Create Stunning Long-exposure Photographs With A Cell Phone | Tim Borkert | Skillshare

Create Stunning Long-exposure Photographs With A Cell Phone

Tim Borkert, Landscape Painter

Create Stunning Long-exposure Photographs With A Cell Phone

Tim Borkert, Landscape Painter

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7 Lessons (15m)
    • 1. Introduction

    • 2. Equipment Needed

    • 3. The Slow Shutter Cam App

    • 4. Photograph a "Ghost"

    • 5. Photograph Fireworks

    • 6. Photograph a Waterfall

    • 7. Thank You / About Me

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About This Class

In this class you will learn how to create amazing long exposure photographs with your cell phone. First, you will learn how to create a photo of a "ghost". Then you will learn how to take cool pictures of fireworks. Lastly, you will learn how to take an absolutely stunning photo of a waterfall.

I am using the "Slow Shutter Cam" app and an iPhone 8 plus. However, there are many apps and phones that will work. The techniques are the same.

Meet Your Teacher

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Tim Borkert

Landscape Painter



Hi! I'm Tim Borkert. 

I am a professional artist specializing in oil landscapes. However, like most artists, I work in many mediums. 

Most of my work comes from commissions. I love it when someone brings me an old picture of a homestead or view from their honeymoon that they want memorialized as a painting. It is truly humbling and an honor to be a part of their life in that way. My paintings are in collections all over the world.

You can view more of my works on my website or when you follow me on Instagram.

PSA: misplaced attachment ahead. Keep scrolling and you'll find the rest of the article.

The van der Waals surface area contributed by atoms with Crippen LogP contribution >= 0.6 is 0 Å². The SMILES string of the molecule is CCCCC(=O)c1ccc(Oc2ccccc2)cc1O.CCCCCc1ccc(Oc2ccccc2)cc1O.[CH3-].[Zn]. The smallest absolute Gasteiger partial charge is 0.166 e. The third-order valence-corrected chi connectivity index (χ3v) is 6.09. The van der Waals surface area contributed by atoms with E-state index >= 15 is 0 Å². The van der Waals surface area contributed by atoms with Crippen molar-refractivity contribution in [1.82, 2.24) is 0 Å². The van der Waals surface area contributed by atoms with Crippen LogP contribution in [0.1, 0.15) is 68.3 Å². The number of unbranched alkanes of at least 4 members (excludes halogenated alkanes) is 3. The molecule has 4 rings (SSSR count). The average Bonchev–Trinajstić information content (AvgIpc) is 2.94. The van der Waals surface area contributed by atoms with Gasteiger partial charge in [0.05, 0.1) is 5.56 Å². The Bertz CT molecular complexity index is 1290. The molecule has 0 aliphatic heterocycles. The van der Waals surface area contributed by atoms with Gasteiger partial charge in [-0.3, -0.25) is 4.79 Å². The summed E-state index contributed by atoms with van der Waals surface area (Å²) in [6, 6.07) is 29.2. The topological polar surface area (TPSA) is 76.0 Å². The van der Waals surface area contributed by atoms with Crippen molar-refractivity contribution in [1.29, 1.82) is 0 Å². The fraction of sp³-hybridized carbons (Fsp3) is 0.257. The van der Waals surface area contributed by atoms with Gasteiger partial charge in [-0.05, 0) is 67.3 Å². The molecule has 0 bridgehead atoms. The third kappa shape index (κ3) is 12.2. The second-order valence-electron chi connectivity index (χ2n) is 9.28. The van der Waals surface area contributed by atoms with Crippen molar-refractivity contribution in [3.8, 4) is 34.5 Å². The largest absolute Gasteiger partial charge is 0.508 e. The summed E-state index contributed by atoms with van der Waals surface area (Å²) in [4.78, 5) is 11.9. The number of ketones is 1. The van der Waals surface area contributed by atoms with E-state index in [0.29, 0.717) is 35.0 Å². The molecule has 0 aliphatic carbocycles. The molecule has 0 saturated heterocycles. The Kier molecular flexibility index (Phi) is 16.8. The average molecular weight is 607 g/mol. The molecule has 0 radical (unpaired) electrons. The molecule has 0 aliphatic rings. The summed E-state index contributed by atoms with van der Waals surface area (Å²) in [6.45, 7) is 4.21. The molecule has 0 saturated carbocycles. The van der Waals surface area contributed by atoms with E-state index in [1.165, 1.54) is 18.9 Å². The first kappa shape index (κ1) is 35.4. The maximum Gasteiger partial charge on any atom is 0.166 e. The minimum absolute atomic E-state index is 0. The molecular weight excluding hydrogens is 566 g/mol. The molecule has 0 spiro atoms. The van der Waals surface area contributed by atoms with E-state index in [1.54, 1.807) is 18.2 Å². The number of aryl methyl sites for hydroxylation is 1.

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1. Introduction: I'm here near one of my favorite waterfalls. I'm going to take a beautiful, long exposure photograph of the Falls. Normally, I would use my DSLR with Indy filters, plus good aperture and shutter controls. It's the best tool. Instead, today, I'm going to use my cell phone with APS. You can take stunning long exposure photos with just a cell phone. I'm using the slow shutter cam app, but there, lots of APS that will do this. First, we're gonna go to my house and take a ghost picture of my dog. Then we're going to take a cool picture of some fireworks. After that, we're going to come back and take a stunning picture of this waterfall. My name is Tim Bohr Kurt, and I'm an artist and photographer. Stay tuned, and soon you'll learn how to make amazing long exposure photographs using just a cell phone 2. Equipment Needed: the only piece of equipment that you need besides the cell phone and the APP is a tripod and a cellphone mount for the tripod. There's lots of different ones, and they're all super cheap. You can get him for just a couple of dollars at a photography store, or even just about any department store has, um, it's just a quip that holds your cell phone. You have to have this because you need to your cell phone to be perfectly still when you're taking a long exposure photograph. 3. The Slow Shutter Cam App: before we get started taking pictures, Let's look at some of the pieces of this app in the bottom left hand corner. We got a lightning bolt that turns on the flash. You're not gonna see a difference here in the daylight. Ah, above that little eyeball that is our display screen. As you can see, we've got in the top left hand corner. We have a extra little screen, and what that does is it shows was actually going on. What you're since you're seeing your main display is going to show the picture that's being created as it's being made above, that you have the auto exposure lock and the auto focus lock. I have mindsets that automatically happens when I take a picture, and I think that's pretty important. You don't want your camera to hunt for focus or hunt for exposure in the middle of you. Taking a picture doesn't work well above that. We have W, which stands for wide. If you press it goes to the telephoto. That's only if you're camera supports it. Above that, you've got a circle with arrows that switches to your front facing camera. I'm not going to do that because you don't need to see me next over on the right hand. You've got the settings, and there's a lot of important ones here. The self timer allows you have self time, or just like on a normal VSO are That's really important when you're taking long exposure, because if you, um, very the slightest little bit of vibration, even from touching the screen to start the picture can, uh, Megan out of focus looking. The interval ometer allows you Teoh take lots of pictures, kind of like a time lapse, but it puts it all together in one picture. Those are extremely useful for, like scar gist star trails or something like that. We're not going to use that, but it is an extremely useful feature if you need needed Sleep Timer is important because it keeps your phone from falling asleep while you're taking a picture workflow. I keep mine to auto edit and clear. So I take the picture and then it automatically goes to the edit screen. And then when I exit the edit screen, it clears the picture and allows me to start another one. But you can choose which one works best for you. Photo resolution 12 megapixels is pretty much the best one to use. Unless you're doing something that has a lot of fast motion, then you might want toe bring that down aspect ratio. Oneto One is good for Instagram. Otherwise, just whatever you want, the grid is nice. File format Forgot that one file format is set to J. Peg. It does not allow for raw. Unfortunately, I don't think there's enough processing power. If you want something that's lost less, you can use tiff. PNG. The grid is nice. Sometimes I don't use it, but it's good for if you have trouble composing, see those lines on the screen, adds those the auto lock. We are discussed that on the rest of them are really non consequently. Next we have the shutter button not actually allows you to take the picture. And after you take a picture, yeah, automatically. I have it set toe on life. We go to the edit here you can set where you want to freeze it, and we'll discuss that a lot later, and you can adjust the brightness, contrast, saturation and the hue. Honestly, though, the controls here are not that great. I would suggest exporting it into something like light room or snap seed to do your editing . Uh, you can reset the picture back to defaults. If you mess it up, you can also share it, just like you can text any picture and you can save it next. And most importantly, we have the little gear icon in the bottom, left hand corner or right hand corner, and that's the most important. That's how we do over settings for actual capturing. You've got motioned, lure light trail in low light motion. Blur is great for things like waterfalls. Were will use that when we're taking our ghost picture the blur strength. I keep it at very high or maximum, but you can play with that. You really don't see much different at all with any of those. The shutter speed is extremely important. That changed a lot. You could go anywhere from bulb, which allows you to keep your shutter along as long as you want to. You have to press the shutter button to start it and press it again to stop it, uh, all the way down to basically just a regular shutter speed. Usually the sweet spot is in the middle on 2 to 4 seconds. Super long exposures are not as useful as you might think for motion blur I so auto is usually what's best. You can crank it all the way up to 2000. You see, there's already some noise being created when you goto high the lower your eye so the lower your noise is gonna be so sometimes you may wanna manually adjust that down to 25. Low light allows you to take things like fireworks or the light trails of a car. The tail lights using those cool pictures. Light sensitivity. I'm not sure what those numbers mean, but it just makes it more or less sensitive to the light and that you can play with that. Each picture is going to be different. Shutter speed again. That's just like it was before. Only it's a lot more important on light trail. Ah, because it ah, you know, the longer your shutters open, the longer you're trails going to be of the longer you have, the capture that light and I so works exactly the same. The low light we're not going to discuss in this lesson. I found it with a cell phone. Your sensor is so small, you cannot get a good, low light picture. Um, at least I haven't been able to figure out how to do it. I have worked quite a bit. You can get some arty looking things, but it ends up being very grainy with lots of noise, and I just don't like it. Now we'll move on to taking actual pictures. 4. Photograph a "Ghost": I have the video policy at the moment to show you the settings that I'm using. The capture mode amusing is motion blur. The blur strength is set to very high, although really the maximum or doesn't seem to matter a whole lot you can play with that shutter speed is set the bulb, and that is important because when you're trying to capture something that's moving, and if you use a set shutter speed, that could be virtually impossible. Um, with Bobo, what happens is you press the shutter toe, begin the picture and then you press the shutter button again. Teoh close the shutter, and that makes it so that you, exactly the picture that you want. I so is set to auto, and I really think that's probably what's best for this situation. The actual picture just takes a few seconds to take. So I pressed the shutter button and then I called my dog towards me and I press it again very quickly. And here we have our picture now. Right now, it doesn't look great, but I can adjust this slider back and forth. Think see the beginning and the ending. I'm gonna just a kind of near the middle, but towards the top, just so that she's looking kind of see through. And that pretty much finishes the picture. One click saved to save it, and we got it. It's very likely that the first time you try this is not gonna look perfect. There's some trial and error that's involved with each of these, and the more you do it, the better you'll get. So here's the final picture, and it looks like my dogs a ghost, but she's very much alive. Next, we're gonna do some night photography doing some fireworks, and it's gonna be pretty cool itself. See, then. 5. Photograph Fireworks: and now we're gonna take a picture of some fireworks. Well, some sparklers. Not really fireworks. I guess it depends on what you consider fireworks. First, we're gonna go into settings and set it so that I've got a couple of seconds delay so I can get in front of the camera because I'm doing this by myself, and then we'll go on, actually change. The settings were going to use light trail, a light, sensitive sensitivity of 18 which is right in the middle shutter speed of eight seconds, which is quite a lot. But we need it to be able to make our light trails on the ice. So it's just standard of auto. I'm going Teoh, start the timer here and then walk out with my sparkler. And then as soon as the timer stops, make some circles with my sparklers and we're done. I just go in and I'm gonna use that same slider that we did before. I kind of keep it kind of in the middle, like that blurry look. And that's pretty much all to it now. This did take quite a bit of trial and error when I did it originally I tried this probably half a dozen times to get it perfect and depending on your light source and everything is gonna be perfect. I had a harder time because I was doing it by myself. I couldn't really frame the shot, but if you could frame it yourself, it would be a whole lot easier. The next one is my favorite by far, and that's the waterfall. And it's also, uh, very easy and a very impressive. So stay tuned for that. 6. Photograph a Waterfall: for a final example. We're gonna look at a waterfall, and I like I did before. I'm gonna go for the settings that we're going to use. There are capture mode is going to be motion blur, blur. Strength is very high. But like we discussed before, it really doesn't matter a whole lot. At least I can't tell much of a difference. Shutter speed. Right now it says two seconds, but we're going to move that up to four seconds for the first picture. We're gonna take several pictures with different shutter speeds to show you the difference . There's not much on the I. So we're going to keep that auto just for simplicity sake. So I'm gonna take the picture is a four second exposure, and that looks very good. He used the slider, but we're not going to use the slider a lot for these waterfall pictures. We want it to be as blurred as possible, so that's what a four second exposure looks like. Let's try at something else. Let's let's do to second. And as you can see, there's not a whole lot of difference. In fact, the slower show, the faster shutter speed might actually give us a better picture and ah, here will take a photograph using a very long shutter. Speed will use 30 seconds. I'm not gonna make you sit and watch for 30 seconds of a picture being taken here. I'm going to speed up the video here, but it's a fast 30 seconds, and we owe the picture looks a little bit blurrier. But one of the problems with using long shutter speeds is that the things that we don't want to be blurry is blurry. Look of these leaves up here, there is just a very slight wind. And that was just enough to make these out of focus. If we use a faster shutter speed, this wouldn't be an issue. Let's try one last picture using a much faster center speed. We're gonna do out with 1/2 a second cheddar speed. It's going to give us a nice, crisp background that's also gonna blow out are, uh, waterfall Quite a lot. And it did. I like this one the best. We're gonna save this one. And this is what the final the little looked like Very nice. Can you believe that? Came from a cell phone unbelievable. It's almost easier to take these long exposures with a cell phone using this app than it is with my DSLR. Now my DSLR will give me a lot softer pictures. Um, some essences, it's better. But, man, the cellphone does really well. 7. Thank You / About Me: Thanks for taking time to watch this video. I hope you've learned a lot. If you'd like to see more of my photography, you can follow me on Instagram at Timber Kurt. Or you could go to my website to see some of my artwork. I'll see you again later.